New EU import curbs on fruit not Canada-specific

Ottawa | Reuters — New European Union rules that could block shipments of Canadian cherries and other fruits to the 28-nation grouping apply to all countries and “was not unusual,” a senior Canadian official said on Friday.

The clarification from federal Agriculture Minister Marie-Claude Bibeau came a day after the Canadian Food Inspection Agency (CFIA) warned industry in a notice seen by Reuters that EU imports of the Canadian fruits would end on Sept. 1.

Bibeau’s office said the EU had agreed to work with the Canadian agency and industry “to establish a systems approach to certify fruit and maintain trade.”

Related Articles

“CFIA successfully uses a system approach for trade with other countries, and is well equipped to establish a systems approach for fruit exports with the European Union,” she added.

In a statement, the EU office in Ottawa confirmed the new rules would apply to “all EU trading partners, not just Canada,” adding EU trading partners were alerted to the pending regulations in December 2018.

“It is important to note that we are in close communication with Canadian authorities and are actively looking at ways to avoid any disruption,” the EU delegation said.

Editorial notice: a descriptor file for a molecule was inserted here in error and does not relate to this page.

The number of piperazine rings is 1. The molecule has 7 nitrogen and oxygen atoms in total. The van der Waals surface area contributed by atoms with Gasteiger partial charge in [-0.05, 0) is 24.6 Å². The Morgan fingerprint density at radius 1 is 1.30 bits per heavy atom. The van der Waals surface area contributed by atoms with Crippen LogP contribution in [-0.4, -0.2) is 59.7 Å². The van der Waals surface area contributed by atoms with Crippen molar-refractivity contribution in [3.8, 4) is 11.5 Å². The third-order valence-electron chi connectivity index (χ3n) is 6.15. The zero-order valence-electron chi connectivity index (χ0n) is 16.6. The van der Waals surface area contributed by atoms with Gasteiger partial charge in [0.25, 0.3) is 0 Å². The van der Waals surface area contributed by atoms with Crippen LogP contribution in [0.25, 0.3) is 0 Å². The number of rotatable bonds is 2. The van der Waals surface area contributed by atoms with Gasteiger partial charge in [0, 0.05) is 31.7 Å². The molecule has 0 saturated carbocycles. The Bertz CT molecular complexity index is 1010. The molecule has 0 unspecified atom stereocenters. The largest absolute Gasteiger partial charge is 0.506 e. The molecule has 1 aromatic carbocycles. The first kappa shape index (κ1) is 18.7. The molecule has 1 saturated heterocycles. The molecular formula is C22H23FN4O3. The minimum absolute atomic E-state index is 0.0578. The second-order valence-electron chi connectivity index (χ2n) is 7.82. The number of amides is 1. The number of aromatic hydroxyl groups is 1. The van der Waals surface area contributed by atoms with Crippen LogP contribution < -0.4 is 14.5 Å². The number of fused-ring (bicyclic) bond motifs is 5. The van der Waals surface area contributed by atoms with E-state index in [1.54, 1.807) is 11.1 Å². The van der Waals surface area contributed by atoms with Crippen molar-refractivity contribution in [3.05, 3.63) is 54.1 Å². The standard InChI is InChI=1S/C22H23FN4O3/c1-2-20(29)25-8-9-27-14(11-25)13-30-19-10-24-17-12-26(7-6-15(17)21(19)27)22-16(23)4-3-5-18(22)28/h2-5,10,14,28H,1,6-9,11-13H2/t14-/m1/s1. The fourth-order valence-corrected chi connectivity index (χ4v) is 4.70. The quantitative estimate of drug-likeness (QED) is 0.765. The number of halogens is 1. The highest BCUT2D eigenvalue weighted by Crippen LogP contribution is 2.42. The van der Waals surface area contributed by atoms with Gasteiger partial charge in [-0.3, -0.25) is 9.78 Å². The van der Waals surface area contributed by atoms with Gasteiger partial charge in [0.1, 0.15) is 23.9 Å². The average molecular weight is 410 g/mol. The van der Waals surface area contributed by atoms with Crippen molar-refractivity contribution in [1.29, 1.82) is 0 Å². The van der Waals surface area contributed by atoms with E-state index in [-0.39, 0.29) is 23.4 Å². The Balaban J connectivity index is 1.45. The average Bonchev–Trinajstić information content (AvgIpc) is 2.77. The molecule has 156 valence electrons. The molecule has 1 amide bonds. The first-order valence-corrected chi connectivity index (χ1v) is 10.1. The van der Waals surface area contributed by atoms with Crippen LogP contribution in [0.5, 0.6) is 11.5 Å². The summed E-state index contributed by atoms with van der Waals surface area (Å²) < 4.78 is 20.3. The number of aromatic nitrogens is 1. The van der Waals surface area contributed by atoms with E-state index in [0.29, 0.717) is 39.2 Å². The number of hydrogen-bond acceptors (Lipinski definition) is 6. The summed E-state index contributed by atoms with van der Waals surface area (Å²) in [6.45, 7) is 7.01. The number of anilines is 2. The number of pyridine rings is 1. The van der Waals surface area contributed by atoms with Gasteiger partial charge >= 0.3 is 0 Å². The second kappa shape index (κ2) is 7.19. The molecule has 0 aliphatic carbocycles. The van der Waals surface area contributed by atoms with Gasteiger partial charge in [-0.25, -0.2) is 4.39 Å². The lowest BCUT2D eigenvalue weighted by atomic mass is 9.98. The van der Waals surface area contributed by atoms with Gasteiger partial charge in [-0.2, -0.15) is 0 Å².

Earlier Friday, Canada’s Conservative opposition party called on Prime Minister Justin Trudeau to raise the matter with his EU counterparts at this weekend’s G7 meeting in France.

In a statement, the party’s agriculture critic Luc Berthold said Trudeau should “push for the immediate removal of these trade barriers.”

CFIA said on Thursday dried and frozen fruit were not affected by the new rules, which also apply to families of fruits that include apples, pears, cranberries, blueberries, peppers and tomatoes. Sea containers shipped with export documents dated before Sept. 1 should not run into issues, the agency added.

In 2018, Canada shipped about $3.1 million of cherries to the EU, the B.C. Cherry Association said on Thursday.

— Reporting for Reuters by Kelsey Johnson; additional reporting by David Ljunggren in Ottawa.

About the author

Comments

explore

Stories from our other publications